A meal or drinks out on holiday abroad could now be more expensive than usual, as the hospitality industry slowly gets back on its feet across the globe.
Restaurants and bars have been forced to close for numerous months due to government restrictions in multiple countries. Some have had to reduce their customer capacity, now they are back open, due to social distancing measures.
‘Covid service charge’
One bar in the Canary Islands has added a ‘Covid service charge’ to each purchase, with some suggestions that this covers the cost of additional hygiene measures put in place, reports the Mirror.
However, FACUA, a Spanish consumer rights group, said, “An increasing number of establishments in different sectors of activity are applying what they call the Covid surcharge, rate or supplement to users with the excuse that they have an increase in their expenses as a consequence of adopting the measures dictated by the Government.
“Thus, charging a surcharge in a bar for the measures they have to carry out to prevent the spread of coronavirus, such as workers wearing masks, is as illegal as if, before the pandemic they charged extra for cleaning the table or the fact that the waiters wear a uniform.”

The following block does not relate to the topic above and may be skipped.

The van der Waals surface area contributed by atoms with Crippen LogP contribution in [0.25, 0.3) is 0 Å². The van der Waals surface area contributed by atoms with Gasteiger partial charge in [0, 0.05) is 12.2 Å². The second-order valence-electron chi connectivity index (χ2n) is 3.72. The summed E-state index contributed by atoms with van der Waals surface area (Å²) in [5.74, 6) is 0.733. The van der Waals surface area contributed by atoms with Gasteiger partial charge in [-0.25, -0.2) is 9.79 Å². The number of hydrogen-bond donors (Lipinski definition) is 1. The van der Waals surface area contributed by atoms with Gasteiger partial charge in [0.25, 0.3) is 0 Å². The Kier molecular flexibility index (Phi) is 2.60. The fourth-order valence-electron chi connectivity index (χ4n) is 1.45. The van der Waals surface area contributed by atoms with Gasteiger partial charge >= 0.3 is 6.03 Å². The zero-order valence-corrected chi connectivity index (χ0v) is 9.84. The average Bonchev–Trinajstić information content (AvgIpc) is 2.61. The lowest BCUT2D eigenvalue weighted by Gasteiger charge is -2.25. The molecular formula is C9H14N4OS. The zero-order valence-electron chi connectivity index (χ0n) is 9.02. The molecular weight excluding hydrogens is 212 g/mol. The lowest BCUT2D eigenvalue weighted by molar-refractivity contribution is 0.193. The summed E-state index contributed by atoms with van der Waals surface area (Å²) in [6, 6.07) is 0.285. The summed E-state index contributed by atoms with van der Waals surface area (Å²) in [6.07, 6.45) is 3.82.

Prices could rise in the UK
UK hospitality chiefs have reportedly warned that residents should expect prices to rise when bars and restaurants reopen, as they will need to cover lost income from social distancing measures.
Founder of the Pig Hotels group, Robin Hutson, told the Telegraph, “It really all depends quite a lot on whether social distancing is relaxed or not. If we’re having to run our restaurants with less than half the tables, we would be running at a loss.
“We don’t want to just increase prices, which looks more permanent and clouds our general pricing strategy somewhat.
"For me, to have a surcharge that ultimately can be removed as soon as conditions are better is more transparent and more easily understandable for our guests.”
In Belgium, Happy Hour has turned to Helpy Hour, when customers are asked to pay double for their drinks.
However, the Federation for Cafes in Belgium has said that this measure is only temporary. It hopes to help cafes out and avoid bankruptcies, before then returning to Happy Hour at a later date.